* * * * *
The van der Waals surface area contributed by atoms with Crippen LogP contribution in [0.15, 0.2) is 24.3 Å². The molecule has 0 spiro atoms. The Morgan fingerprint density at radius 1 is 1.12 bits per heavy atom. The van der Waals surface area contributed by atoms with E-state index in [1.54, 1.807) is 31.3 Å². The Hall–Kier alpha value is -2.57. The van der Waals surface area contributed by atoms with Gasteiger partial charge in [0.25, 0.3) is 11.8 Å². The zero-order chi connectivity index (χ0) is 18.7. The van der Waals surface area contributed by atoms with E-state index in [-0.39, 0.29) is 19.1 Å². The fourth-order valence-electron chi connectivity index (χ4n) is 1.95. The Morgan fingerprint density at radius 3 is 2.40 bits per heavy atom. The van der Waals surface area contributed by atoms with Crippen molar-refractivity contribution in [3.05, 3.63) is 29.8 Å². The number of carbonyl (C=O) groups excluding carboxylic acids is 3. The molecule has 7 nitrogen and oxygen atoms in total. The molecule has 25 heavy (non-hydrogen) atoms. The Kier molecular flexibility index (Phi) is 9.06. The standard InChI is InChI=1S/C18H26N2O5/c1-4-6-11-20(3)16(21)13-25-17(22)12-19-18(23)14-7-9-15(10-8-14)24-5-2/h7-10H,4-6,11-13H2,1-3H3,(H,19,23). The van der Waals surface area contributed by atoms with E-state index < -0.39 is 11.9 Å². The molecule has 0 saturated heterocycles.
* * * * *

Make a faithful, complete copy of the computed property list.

The van der Waals surface area contributed by atoms with Crippen LogP contribution in [0.15, 0.2) is 24.3 Å². The molecule has 0 spiro atoms. The Morgan fingerprint density at radius 1 is 1.12 bits per heavy atom. The van der Waals surface area contributed by atoms with E-state index in [1.54, 1.807) is 31.3 Å². The Hall–Kier alpha value is -2.57. The van der Waals surface area contributed by atoms with Gasteiger partial charge in [0.25, 0.3) is 11.8 Å². The zero-order chi connectivity index (χ0) is 18.7. The van der Waals surface area contributed by atoms with E-state index in [-0.39, 0.29) is 19.1 Å². The fourth-order valence-electron chi connectivity index (χ4n) is 1.95. The Morgan fingerprint density at radius 3 is 2.40 bits per heavy atom. The van der Waals surface area contributed by atoms with Crippen molar-refractivity contribution in [3.05, 3.63) is 29.8 Å². The number of carbonyl (C=O) groups excluding carboxylic acids is 3. The molecule has 7 nitrogen and oxygen atoms in total. The molecule has 25 heavy (non-hydrogen) atoms. The Kier molecular flexibility index (Phi) is 9.06. The standard InChI is InChI=1S/C18H26N2O5/c1-4-6-11-20(3)16(21)13-25-17(22)12-19-18(23)14-7-9-15(10-8-14)24-5-2/h7-10H,4-6,11-13H2,1-3H3,(H,19,23). The van der Waals surface area contributed by atoms with E-state index < -0.39 is 11.9 Å². The molecule has 0 saturated heterocycles.